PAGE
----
This collaborative project illustrates the value of integrating existing data to produce new information and insights that, in turn, inform important decisions. It is one of a number of current ABS data integration projects being undertaken in partnership with other government agencies using new and emerging statistical techniques.
For more information please see the Department of the Prime Minister and Cabinet Public Sector Data Management Project.
1. ABS Portfolio Budget Statement is contained in Budget 2016-17 - Portfolio Budget Statements 2016-17 - Budget Related Paper No. 1.16 - Treasury Portfolio.
2. The ABS purpose was slightly modified in August 2016 and is listed under Performance Monitoring and Reporting (page 24) in the ABS Corporate Plan 2016-17 (cat. no. 1005.0), which is available on the ABS website.
3. The IMF monitors developments in its member countries, as well as at regional and global levels, to ascertain potential sources of economic and financial instability. This process is known as surveillance.
4. Based on assessment of 3033 articles in a number of key media outlets citing ABS statistics (identified through a contracted media monitoring service).
5. The Australian Bureau of Statistics Act (1975) stipulates that the Australian Statistics Advisory Council must meet at least once in every calendar year (section 22(1)). The Council will meet three times in the 2017 calendar year.
6. As indicated by the historical data in Figure 4.1, this result is largely due to 2016-17 being an Agricultural Census year. This collection is conducted once every five years. For the current reporting year (2016-17), the Agricultural Census resulted in approximately 103,000 hours of provider load.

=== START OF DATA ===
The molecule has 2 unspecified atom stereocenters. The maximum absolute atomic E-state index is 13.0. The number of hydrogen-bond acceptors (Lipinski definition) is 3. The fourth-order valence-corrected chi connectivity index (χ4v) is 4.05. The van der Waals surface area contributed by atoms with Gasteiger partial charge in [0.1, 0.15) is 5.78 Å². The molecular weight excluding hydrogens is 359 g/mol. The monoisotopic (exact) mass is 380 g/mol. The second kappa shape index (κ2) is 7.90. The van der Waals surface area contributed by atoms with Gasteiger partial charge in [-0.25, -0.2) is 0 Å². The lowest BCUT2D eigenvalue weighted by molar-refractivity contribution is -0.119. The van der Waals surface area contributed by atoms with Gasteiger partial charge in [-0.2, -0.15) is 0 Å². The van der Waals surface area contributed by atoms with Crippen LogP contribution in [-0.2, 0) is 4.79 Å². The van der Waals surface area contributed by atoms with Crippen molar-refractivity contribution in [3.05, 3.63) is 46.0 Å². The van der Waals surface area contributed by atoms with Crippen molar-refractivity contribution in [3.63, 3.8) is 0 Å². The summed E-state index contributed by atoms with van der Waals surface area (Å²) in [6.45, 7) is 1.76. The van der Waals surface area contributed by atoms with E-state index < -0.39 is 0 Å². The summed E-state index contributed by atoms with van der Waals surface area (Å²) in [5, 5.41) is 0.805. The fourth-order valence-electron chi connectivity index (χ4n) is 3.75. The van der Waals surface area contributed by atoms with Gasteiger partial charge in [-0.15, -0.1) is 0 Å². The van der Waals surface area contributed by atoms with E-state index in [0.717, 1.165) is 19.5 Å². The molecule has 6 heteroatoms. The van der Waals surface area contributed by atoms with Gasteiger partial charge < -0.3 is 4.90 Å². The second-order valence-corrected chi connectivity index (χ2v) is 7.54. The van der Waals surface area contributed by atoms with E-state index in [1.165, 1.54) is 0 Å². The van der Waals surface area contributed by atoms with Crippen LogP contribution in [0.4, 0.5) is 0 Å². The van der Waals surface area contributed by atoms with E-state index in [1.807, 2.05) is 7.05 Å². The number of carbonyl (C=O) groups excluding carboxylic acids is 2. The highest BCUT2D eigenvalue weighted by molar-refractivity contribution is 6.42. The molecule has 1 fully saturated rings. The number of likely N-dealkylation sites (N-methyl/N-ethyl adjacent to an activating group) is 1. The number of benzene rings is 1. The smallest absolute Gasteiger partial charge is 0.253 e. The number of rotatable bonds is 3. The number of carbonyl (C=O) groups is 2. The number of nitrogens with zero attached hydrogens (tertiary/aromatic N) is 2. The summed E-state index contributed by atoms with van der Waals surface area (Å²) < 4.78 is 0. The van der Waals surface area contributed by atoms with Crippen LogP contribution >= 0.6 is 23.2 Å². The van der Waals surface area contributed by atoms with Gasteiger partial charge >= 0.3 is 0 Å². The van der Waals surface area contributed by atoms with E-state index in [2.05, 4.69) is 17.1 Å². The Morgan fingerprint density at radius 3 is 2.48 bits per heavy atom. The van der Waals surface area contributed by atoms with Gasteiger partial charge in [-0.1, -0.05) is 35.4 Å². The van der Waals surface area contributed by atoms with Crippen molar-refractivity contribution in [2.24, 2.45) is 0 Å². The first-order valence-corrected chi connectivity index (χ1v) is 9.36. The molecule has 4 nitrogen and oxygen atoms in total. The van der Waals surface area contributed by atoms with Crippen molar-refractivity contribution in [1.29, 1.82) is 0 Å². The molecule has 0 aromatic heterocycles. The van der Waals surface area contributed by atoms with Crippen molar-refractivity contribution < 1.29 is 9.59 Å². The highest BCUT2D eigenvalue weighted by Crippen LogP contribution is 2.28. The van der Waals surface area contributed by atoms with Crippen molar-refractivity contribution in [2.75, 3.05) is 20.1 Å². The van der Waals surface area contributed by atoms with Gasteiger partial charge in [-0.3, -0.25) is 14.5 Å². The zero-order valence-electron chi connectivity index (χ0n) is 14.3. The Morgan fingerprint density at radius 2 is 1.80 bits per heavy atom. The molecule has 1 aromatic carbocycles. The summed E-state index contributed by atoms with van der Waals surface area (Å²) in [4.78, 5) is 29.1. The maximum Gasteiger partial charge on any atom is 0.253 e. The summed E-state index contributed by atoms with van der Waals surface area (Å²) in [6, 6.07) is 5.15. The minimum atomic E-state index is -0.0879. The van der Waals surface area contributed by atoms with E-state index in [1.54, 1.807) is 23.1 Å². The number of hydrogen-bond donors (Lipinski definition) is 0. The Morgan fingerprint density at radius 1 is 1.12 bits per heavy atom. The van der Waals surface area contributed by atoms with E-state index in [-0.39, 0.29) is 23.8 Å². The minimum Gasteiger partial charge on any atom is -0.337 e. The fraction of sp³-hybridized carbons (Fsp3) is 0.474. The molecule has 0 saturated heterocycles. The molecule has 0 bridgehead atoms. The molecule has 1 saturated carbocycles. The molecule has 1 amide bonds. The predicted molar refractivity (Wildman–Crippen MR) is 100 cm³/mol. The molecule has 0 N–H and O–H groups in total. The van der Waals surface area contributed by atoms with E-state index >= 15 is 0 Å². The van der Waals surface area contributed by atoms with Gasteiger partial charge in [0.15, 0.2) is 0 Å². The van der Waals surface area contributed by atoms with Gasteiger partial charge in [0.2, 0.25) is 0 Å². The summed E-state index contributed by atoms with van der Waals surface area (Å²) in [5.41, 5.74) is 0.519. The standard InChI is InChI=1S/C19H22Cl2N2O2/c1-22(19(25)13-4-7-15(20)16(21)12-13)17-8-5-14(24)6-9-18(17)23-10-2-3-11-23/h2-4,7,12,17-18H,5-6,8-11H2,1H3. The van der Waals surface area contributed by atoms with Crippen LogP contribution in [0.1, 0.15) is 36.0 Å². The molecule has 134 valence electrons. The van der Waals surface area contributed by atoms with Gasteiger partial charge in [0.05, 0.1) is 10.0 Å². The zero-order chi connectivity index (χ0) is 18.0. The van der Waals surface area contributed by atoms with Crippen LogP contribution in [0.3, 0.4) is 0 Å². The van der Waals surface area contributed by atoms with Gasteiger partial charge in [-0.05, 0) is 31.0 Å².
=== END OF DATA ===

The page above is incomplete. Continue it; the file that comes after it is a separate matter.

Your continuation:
7. Year on year comparisons should be treated with caution due to the cyclical nature of significant collections, such as the Agricultural Census, which is conducted every five years.
8. The appetite for web self-response varies across business survey providers. Some industries, particularly those in scope for agricultural collections, have a lower propensity to complete surveys online.
9. The population is defined as all Australian Usual Residents (excluding overseas visitors) who had the opportunity to complete an online household form. The population used excludes people that were counted in the Census through Interviewer Household Forms, Special Short Forms and in non-private dwellings, as they may not have had the opportunity to participate online. The population used accounts for 95.7% of the total responding population and 96.8% of the responding Usual Resident population.
10. This target refers to actions from the ABS 2015 & 2016 People and Culture Action Plan and the ABS 2017 & 2018 People and Culture Action Plan as there was no People and Culture Action Plan for the 2016-17 financial year.
11. Graphically-Linked Information Discovery Environment.